Blessed is the chaplain who keeps us off work
"He is a very, very, very nice man. In school he keeps us off our work and goes to our assembly. He is left-handed and I do neater work than him."
This comment just goes to show that chaplains are not always best known for their spiritual powers, as another pupil confirmed. "Running is his hobby. Last week he went to New York to run in a marathon and ran all 26.2 miles."
Chaplains are, of course, renowned for imparting their messages in a child-centred fashion, not always to best effect. "Our chaplain sings dead funny. He runs about the floor pretending he's different people in the Bible story." But then a distant memory is kindled as the pupil adds in an afterthought: "He teaches us about Christ."
Sometimes pupils and chaplains can even be on the same wavelength. "For our assembly we were going to do the Prodigal Son but he stole our idea so we had to change it to Diwali and Hanukkah."
The message gets through to some children none the less, even if their retelling of it sounds less than Biblical. "About two weeks ago he got us to sit in a circle. The story was about a boy who said to his dad, 'Give me my share of your money.' And he said, 'Here take it.' "Then about eight weeks later he came back and said, 'Please forgive me. I will work for you.' And the father said, 'No you won't. You come in and have a bath'."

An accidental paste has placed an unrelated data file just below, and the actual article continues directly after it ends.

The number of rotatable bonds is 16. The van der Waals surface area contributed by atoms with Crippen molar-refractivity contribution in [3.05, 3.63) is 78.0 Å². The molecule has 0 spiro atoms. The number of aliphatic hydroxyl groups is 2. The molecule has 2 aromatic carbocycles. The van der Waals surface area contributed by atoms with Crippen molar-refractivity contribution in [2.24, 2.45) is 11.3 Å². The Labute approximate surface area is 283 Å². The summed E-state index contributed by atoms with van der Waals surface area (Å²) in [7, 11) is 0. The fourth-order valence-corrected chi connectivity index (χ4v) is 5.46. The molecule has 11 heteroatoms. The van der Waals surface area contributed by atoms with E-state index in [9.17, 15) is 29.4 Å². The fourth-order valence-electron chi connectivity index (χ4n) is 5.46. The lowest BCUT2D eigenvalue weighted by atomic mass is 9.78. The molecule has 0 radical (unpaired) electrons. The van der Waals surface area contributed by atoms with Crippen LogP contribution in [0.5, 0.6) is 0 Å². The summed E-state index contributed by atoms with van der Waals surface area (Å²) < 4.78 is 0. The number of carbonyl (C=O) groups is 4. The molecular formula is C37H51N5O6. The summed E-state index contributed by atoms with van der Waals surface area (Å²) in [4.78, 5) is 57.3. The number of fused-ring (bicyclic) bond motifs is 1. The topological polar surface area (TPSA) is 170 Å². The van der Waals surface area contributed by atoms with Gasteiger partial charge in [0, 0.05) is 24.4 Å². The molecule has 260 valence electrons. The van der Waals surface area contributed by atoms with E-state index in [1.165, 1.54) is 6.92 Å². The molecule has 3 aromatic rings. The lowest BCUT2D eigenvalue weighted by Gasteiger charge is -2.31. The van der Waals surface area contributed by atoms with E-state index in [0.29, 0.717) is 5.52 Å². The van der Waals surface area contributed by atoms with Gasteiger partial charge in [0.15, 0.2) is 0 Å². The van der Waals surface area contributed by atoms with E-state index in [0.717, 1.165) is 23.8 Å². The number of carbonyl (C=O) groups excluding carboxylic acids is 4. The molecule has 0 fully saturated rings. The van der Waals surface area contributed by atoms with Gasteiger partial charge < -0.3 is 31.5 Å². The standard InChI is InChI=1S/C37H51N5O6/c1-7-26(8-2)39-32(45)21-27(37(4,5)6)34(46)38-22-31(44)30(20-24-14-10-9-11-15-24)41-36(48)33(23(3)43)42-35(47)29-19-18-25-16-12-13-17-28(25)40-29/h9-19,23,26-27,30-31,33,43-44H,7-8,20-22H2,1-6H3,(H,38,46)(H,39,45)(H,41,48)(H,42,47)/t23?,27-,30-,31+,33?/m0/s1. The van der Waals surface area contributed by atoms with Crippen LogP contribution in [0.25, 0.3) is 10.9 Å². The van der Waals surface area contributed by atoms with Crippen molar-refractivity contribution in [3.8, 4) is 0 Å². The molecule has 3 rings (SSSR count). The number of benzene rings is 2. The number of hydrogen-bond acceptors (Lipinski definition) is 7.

At least the main point was not lost: "It was about welcoming people and everyone belonging."
Chaplains have a life beyond school and this seems to be appreciated by some pupils. "He does one of the jobs I would not like and that is taking funerals, because it is one of the creepiest jobs I know."
Another apparently "goes round in a van giving soup and sandwiches. He makes margarine and jam." One poor soul gets the sympathy vote: "I don't think people appreciate him that much."
But there was fulsome appreciation for one chaplain who is described as "kind, caring, friendly, nice, fit and [the ultimate accolade] cool".